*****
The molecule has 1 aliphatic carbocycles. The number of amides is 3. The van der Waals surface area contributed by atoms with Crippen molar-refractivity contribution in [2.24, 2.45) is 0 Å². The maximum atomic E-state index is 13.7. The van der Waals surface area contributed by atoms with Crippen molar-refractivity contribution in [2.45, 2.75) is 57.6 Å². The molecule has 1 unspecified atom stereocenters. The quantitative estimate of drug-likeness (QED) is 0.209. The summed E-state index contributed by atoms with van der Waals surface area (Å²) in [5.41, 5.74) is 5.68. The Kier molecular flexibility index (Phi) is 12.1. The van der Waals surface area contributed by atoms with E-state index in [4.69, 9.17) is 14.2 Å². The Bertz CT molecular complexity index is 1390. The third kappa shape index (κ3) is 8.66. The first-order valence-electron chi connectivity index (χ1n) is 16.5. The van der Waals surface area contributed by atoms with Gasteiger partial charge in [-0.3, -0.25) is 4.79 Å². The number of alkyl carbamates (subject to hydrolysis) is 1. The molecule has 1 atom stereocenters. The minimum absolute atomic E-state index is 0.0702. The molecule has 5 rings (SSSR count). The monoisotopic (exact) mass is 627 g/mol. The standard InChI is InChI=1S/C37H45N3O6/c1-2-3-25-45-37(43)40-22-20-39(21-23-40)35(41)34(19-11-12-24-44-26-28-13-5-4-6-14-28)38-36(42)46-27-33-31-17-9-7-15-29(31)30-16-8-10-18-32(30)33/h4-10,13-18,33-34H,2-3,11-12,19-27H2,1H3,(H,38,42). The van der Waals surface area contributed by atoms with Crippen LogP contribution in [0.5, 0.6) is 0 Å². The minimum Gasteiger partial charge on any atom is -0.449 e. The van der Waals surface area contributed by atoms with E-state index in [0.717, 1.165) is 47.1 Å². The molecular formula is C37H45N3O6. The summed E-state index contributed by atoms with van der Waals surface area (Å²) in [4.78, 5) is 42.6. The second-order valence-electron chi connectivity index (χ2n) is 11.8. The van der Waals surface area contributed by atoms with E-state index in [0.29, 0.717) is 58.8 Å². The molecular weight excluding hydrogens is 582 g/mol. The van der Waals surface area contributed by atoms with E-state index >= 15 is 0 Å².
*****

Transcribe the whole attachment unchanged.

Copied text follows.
The molecule has 1 aliphatic carbocycles. The number of amides is 3. The van der Waals surface area contributed by atoms with Crippen molar-refractivity contribution in [2.24, 2.45) is 0 Å². The maximum atomic E-state index is 13.7. The van der Waals surface area contributed by atoms with Crippen molar-refractivity contribution in [2.45, 2.75) is 57.6 Å². The molecule has 1 unspecified atom stereocenters. The quantitative estimate of drug-likeness (QED) is 0.209. The summed E-state index contributed by atoms with van der Waals surface area (Å²) in [5.41, 5.74) is 5.68. The Kier molecular flexibility index (Phi) is 12.1. The van der Waals surface area contributed by atoms with E-state index in [4.69, 9.17) is 14.2 Å². The Bertz CT molecular complexity index is 1390. The third kappa shape index (κ3) is 8.66. The first-order valence-electron chi connectivity index (χ1n) is 16.5. The van der Waals surface area contributed by atoms with Gasteiger partial charge in [-0.3, -0.25) is 4.79 Å². The number of alkyl carbamates (subject to hydrolysis) is 1. The molecule has 1 atom stereocenters. The minimum absolute atomic E-state index is 0.0702. The molecule has 5 rings (SSSR count). The monoisotopic (exact) mass is 627 g/mol. The standard InChI is InChI=1S/C37H45N3O6/c1-2-3-25-45-37(43)40-22-20-39(21-23-40)35(41)34(19-11-12-24-44-26-28-13-5-4-6-14-28)38-36(42)46-27-33-31-17-9-7-15-29(31)30-16-8-10-18-32(30)33/h4-10,13-18,33-34H,2-3,11-12,19-27H2,1H3,(H,38,42). The van der Waals surface area contributed by atoms with Crippen LogP contribution in [0.5, 0.6) is 0 Å². The minimum Gasteiger partial charge on any atom is -0.449 e. The van der Waals surface area contributed by atoms with E-state index in [0.717, 1.165) is 47.1 Å². The molecular formula is C37H45N3O6. The summed E-state index contributed by atoms with van der Waals surface area (Å²) in [4.78, 5) is 42.6. The second-order valence-electron chi connectivity index (χ2n) is 11.8. The van der Waals surface area contributed by atoms with E-state index in [0.29, 0.717) is 58.8 Å². The molecular weight excluding hydrogens is 582 g/mol. The van der Waals surface area contributed by atoms with E-state index >= 15 is 0 Å².